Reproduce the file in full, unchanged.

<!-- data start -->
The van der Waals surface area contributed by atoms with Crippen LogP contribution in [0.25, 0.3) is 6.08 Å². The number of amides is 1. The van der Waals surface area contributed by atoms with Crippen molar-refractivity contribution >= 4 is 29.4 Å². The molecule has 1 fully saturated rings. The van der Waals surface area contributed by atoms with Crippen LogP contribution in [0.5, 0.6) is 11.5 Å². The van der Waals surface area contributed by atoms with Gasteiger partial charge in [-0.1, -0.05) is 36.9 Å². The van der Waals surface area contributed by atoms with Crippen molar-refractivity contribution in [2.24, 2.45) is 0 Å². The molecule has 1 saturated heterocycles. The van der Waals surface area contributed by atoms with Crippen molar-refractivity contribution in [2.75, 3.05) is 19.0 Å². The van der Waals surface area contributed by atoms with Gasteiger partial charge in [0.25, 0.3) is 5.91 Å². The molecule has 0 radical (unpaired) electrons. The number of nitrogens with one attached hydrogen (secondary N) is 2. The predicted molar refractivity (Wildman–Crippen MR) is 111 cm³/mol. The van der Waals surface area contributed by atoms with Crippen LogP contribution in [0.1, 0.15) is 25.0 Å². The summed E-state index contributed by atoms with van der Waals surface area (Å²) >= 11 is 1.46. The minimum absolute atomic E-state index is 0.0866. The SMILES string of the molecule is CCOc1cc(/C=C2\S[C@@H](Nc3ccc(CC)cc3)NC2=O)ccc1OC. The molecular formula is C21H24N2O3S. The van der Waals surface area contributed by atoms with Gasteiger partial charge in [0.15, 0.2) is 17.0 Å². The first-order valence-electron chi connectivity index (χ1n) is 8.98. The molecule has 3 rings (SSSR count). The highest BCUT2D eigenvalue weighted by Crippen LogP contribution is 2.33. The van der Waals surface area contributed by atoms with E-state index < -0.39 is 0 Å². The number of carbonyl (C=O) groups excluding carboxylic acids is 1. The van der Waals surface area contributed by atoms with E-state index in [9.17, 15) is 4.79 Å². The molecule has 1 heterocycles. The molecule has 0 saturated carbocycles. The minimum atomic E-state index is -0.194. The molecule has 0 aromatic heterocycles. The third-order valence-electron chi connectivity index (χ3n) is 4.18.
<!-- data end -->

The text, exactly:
The van der Waals surface area contributed by atoms with Crippen LogP contribution in [0.25, 0.3) is 6.08 Å². The number of amides is 1. The van der Waals surface area contributed by atoms with Crippen molar-refractivity contribution >= 4 is 29.4 Å². The molecule has 1 fully saturated rings. The van der Waals surface area contributed by atoms with Crippen LogP contribution in [0.5, 0.6) is 11.5 Å². The van der Waals surface area contributed by atoms with Gasteiger partial charge in [-0.1, -0.05) is 36.9 Å². The van der Waals surface area contributed by atoms with Crippen molar-refractivity contribution in [2.24, 2.45) is 0 Å². The molecule has 1 saturated heterocycles. The van der Waals surface area contributed by atoms with Crippen molar-refractivity contribution in [2.75, 3.05) is 19.0 Å². The van der Waals surface area contributed by atoms with Gasteiger partial charge in [0.25, 0.3) is 5.91 Å². The molecule has 0 radical (unpaired) electrons. The number of nitrogens with one attached hydrogen (secondary N) is 2. The predicted molar refractivity (Wildman–Crippen MR) is 111 cm³/mol. The van der Waals surface area contributed by atoms with Crippen LogP contribution in [0.1, 0.15) is 25.0 Å². The summed E-state index contributed by atoms with van der Waals surface area (Å²) >= 11 is 1.46. The minimum absolute atomic E-state index is 0.0866. The SMILES string of the molecule is CCOc1cc(/C=C2\S[C@@H](Nc3ccc(CC)cc3)NC2=O)ccc1OC. The molecular formula is C21H24N2O3S. The van der Waals surface area contributed by atoms with Gasteiger partial charge in [0.15, 0.2) is 17.0 Å². The first-order valence-electron chi connectivity index (χ1n) is 8.98. The molecule has 3 rings (SSSR count). The highest BCUT2D eigenvalue weighted by Crippen LogP contribution is 2.33. The van der Waals surface area contributed by atoms with E-state index < -0.39 is 0 Å². The number of carbonyl (C=O) groups excluding carboxylic acids is 1. The van der Waals surface area contributed by atoms with E-state index in [9.17, 15) is 4.79 Å². The molecule has 1 heterocycles. The molecule has 0 saturated carbocycles. The minimum atomic E-state index is -0.194. The molecule has 0 aromatic heterocycles. The third-order valence-electron chi connectivity index (χ3n) is 4.18.